Sunday, November 4, 2018

The race I did not run

It was the third Saturday in October 1994. As I stood in the dark pondering the day, I was a jumbled mess of nerves gone wild. "Fifty miles? What was I thinking?!?"

But then again, when David Horton, the author of this race through the Blue Ridge, chides you with "Bet you can't run fifty miles," there is no recourse but to prove him wrong.

That was then and this is now. A lot has happened over the years. I've been on the top of the podium, run sub-9 hours, but I've also finished a mere fifteen minutes under the twelve-hour cut-off. I've had twenty finishes and two unfortunate medically-related DNFs. I've run the entire length sweeping the course, nearly getting stranded in Montebello because  everyone had already abandoned the finish line. And then was the time I left Virginia's borders so I would not be tempted to run too soon after extensive feet and ankle surgery. But today I did something very unfamiliar. I drove around the countryside and watched.

Today was all about Hannah Quigg, one of my Jr. Shindigglers. Some years ago, after kids I coached in high school caught the adventure bug and followed me to the mountains in their college years, we formed an unbreakable bond. Together, the five of them and one of me, called ourselves the Shindigglers. Oh how I cherish all the miles we shared, the adventures created, and the honesty and openness the trail seems to produce. We did life together, on and off the rocky, dirt paths we trod.

But now those five have grown up and gone away. Sarah lives in Mexico, is married and has a tiny wee one, a Shindigglet, if you please. Abby joined her beloved in holy matrimony this last summer and works as a critical care nurse in Minnesota. Rebecca is hitched to a preacher. Caroline is in medical school. Kendal lives in Texas and will say "I do" this spring. She, too, is a nurse.

With the original Shindigglers no longer available to hit the trails, I've adopted a small but growing group I call the Jr. Shindigglers. I coached Makena in high school and now as a college student, she is running long and strong. In fact, she ran the four races in the 2017 Lynchburg Ultra Series, including this race of masochistic proportions. And then there is Hannah. A classmate of Makena's, she is one of four Quiggs who called me Coach T, sister to Sarah and Abby. She ran the first three 2017 LUS races, but a week before last year's Masochist, her knee went wonky when playing broom ball on the ice. It took months to heal. So on this fine November day, it was time for the monkey to quit taking a free ride on her back. MMTR 2018 was a 50 mile run for redemption.

The night before the race, I asked Hannah to email crew directions. I know the trail so well I could run from point A to point B with my eyes closed. But drive? I had no idea what roads would get me to one or two aid stations. So with directions and coffee in hand, I set off. It was crisp, the sun shining brightly. The trees shimmered with brilliant golds and yellows, the reds just as fetching. I was constantly wowed at the beauty. I couldn't remember a previous race that rivaled the spectacle. But then again, I was never riding the roads in a car nor hanging at an aid station. I wondered if I had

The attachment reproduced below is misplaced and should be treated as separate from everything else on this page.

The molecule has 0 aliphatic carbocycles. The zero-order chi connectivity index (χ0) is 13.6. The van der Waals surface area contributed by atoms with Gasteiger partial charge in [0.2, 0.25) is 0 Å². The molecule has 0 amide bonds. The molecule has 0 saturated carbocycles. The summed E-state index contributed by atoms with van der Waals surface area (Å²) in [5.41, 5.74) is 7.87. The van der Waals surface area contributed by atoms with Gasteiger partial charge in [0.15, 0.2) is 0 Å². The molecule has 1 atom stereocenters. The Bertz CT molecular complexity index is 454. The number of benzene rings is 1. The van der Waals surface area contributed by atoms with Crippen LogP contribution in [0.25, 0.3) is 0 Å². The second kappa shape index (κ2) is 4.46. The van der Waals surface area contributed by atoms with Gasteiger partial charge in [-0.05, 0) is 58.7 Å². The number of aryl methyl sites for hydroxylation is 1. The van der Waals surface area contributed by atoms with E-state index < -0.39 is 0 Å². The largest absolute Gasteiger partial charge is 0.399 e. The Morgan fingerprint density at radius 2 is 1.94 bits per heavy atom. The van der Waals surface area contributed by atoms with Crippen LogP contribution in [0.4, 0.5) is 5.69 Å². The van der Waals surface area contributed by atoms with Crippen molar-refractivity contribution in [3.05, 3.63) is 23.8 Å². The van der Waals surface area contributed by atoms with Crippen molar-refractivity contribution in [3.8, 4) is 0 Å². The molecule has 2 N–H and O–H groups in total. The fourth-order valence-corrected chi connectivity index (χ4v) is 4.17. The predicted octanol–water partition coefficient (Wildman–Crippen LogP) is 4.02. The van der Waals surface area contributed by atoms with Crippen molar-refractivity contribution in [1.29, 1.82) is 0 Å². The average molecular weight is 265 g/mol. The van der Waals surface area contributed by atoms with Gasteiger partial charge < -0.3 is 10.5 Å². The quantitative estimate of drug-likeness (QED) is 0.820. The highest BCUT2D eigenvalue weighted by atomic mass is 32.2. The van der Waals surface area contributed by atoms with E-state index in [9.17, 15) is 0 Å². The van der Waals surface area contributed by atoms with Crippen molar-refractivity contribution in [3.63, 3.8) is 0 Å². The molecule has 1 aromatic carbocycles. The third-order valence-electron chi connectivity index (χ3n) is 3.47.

previously failed to appreciate the finest nature had to offer in the heat of the challenge.

Runners approached the aid station, traveling along the gravel track that parallels a swift, bold stream. I picked Hannah out of the crowd, her running style well known to me. She was cruising along sporting a huge grin. With a hug, a few words of advice, and a quick refuel she was off again.

I ran backwards on the course from the next crew access point. Makena had jumped in to keep her company, making spotting the pair easier than picking out a screaming baby in a Sunday service. Laughter and optimism reigned supreme, even when Hannah participated in an impromptu interview for my cell phone. When we arrived at the aid station it was more advice and encouragement, more food, more progress. The two started up the mountain and I started up the car. Quite the contrast from the last 24 years.

I had plenty of time to socialize at the next three aid stations. Chatter was light and easy with aid workers and spectators. It was getting easier to anticipate Hannah's arrivals because I recognized the runners who ran a few minutes in front of her. But in the quieter moments I projected myself into the race, recalling what it was like to have 30 miles on the legs and 20 more to go. Was I jealous? Hum. "Not sure," I thought as I zipped up my coat and snugged my hood to keep the wind from chilling me to the bone.

The last time I sent Hannah down the trail she was 35 miles into the race. Though still smiling and positive, she was getting tired. Makena's time as a companion runner had come to an end. The last miles were going to be foundational to Hannah's development as an ultrarunner. She needed to set her own pace, find her own limits, and come to understand herself in a whole new way. It was an important fifteen miles in which to embrace suffering, solitude, and sustaining grace.

The clock ticked 11:07 when Hannah Quigg crossed the line, exhausted and beyond happy to bring relentless forward progress to a halt. Sausage-like fingers told the story of fluid shifts and electrolyte imbalances. Reddened skin spoke of the increasing cold and biting wind as the sun dropped below the tree tops. But she smiled. She accomplished the task. She started. She finished. She cemented her role as a second generation Shindiggler.

I could not be happier after a race I did not run.

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